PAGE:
i read that guys didnt like the small "big" knob.i had some solid ,heavy aluminum knobs,black anodized that fit better than factory,look great and feels good, spins.

dsp was not all i wanted so i bolted a radio shack dsp unit right on top,used it as my audio, very good.

i added an rca jack on the back for amp keying.very convenient simple cable.

made an addition to the foot to raise it up, feels much better.

only con was mastering some use of memory channels that i gave up on, didnt really need.

once more, i like the rugged construction.
im working on sdr waterfall addition.

the 450d is a keeper no mater what else i may use.
 
VA2DV Rating: 5/5 May 5, 2019 13:50 Send this review to a friend
Nice portable base  Time owned: 0 to 3 months
I had an original Ft-450 non-AT when they first got out many years ago. I had all the early bugs ; Tx hum, bad display, etc.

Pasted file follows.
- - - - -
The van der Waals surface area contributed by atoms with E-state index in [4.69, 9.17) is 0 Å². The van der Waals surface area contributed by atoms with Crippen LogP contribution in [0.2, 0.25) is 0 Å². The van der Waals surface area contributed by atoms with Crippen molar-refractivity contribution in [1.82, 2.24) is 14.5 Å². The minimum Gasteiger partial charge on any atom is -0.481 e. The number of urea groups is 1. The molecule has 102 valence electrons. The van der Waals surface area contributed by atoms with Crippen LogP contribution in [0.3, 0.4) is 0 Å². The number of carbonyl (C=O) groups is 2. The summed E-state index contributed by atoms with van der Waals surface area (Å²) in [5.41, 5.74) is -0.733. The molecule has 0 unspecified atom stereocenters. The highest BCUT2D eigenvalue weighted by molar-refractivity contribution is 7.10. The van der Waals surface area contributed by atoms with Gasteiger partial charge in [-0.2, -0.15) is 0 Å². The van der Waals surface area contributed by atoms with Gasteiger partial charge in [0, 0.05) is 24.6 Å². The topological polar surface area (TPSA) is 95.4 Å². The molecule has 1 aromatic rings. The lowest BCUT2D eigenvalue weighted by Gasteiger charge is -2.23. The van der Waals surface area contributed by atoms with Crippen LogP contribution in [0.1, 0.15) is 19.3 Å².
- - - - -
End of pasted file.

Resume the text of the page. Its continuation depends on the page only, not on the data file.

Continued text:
I upgraded to an Ft-950 and others rigs after that.
I now operate both from home and from cabins we rent for weekends. I bought a Ft-891 for that purpose and was very happy with the performance. The only drawback was that the rig was way to small for home base use. I had to find a compromise. After reading the reviews, I ordered an Ft-450D on the assumption that it should be a more mature rig by now.
I was right. No bugs out of the box. Nice clean display.